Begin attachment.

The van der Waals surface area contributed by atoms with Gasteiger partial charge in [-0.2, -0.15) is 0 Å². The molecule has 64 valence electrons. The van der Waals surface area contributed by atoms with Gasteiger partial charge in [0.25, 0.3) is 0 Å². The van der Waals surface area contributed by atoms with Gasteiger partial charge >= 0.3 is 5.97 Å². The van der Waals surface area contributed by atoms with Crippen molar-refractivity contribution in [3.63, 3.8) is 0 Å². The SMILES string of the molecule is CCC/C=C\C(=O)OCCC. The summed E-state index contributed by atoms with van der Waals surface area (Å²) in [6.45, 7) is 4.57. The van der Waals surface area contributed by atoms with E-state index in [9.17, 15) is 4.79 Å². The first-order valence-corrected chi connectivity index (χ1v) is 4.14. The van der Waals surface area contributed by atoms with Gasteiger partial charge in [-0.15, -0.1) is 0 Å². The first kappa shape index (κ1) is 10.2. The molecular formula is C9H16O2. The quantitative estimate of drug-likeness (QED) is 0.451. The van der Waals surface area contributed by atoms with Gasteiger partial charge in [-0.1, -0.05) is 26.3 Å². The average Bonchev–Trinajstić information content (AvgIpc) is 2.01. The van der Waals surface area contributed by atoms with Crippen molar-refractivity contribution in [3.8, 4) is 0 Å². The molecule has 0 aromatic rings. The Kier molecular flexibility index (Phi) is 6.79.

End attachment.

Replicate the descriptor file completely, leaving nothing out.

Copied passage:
The van der Waals surface area contributed by atoms with Gasteiger partial charge in [-0.2, -0.15) is 0 Å². The molecule has 64 valence electrons. The van der Waals surface area contributed by atoms with Gasteiger partial charge in [0.25, 0.3) is 0 Å². The van der Waals surface area contributed by atoms with Gasteiger partial charge >= 0.3 is 5.97 Å². The van der Waals surface area contributed by atoms with Crippen molar-refractivity contribution in [3.63, 3.8) is 0 Å². The SMILES string of the molecule is CCC/C=C\C(=O)OCCC. The summed E-state index contributed by atoms with van der Waals surface area (Å²) in [6.45, 7) is 4.57. The van der Waals surface area contributed by atoms with E-state index in [9.17, 15) is 4.79 Å². The first-order valence-corrected chi connectivity index (χ1v) is 4.14. The van der Waals surface area contributed by atoms with Gasteiger partial charge in [-0.15, -0.1) is 0 Å². The first kappa shape index (κ1) is 10.2. The molecular formula is C9H16O2. The quantitative estimate of drug-likeness (QED) is 0.451. The van der Waals surface area contributed by atoms with Gasteiger partial charge in [-0.1, -0.05) is 26.3 Å². The average Bonchev–Trinajstić information content (AvgIpc) is 2.01. The van der Waals surface area contributed by atoms with Crippen molar-refractivity contribution in [3.8, 4) is 0 Å². The molecule has 0 aromatic rings. The Kier molecular flexibility index (Phi) is 6.79.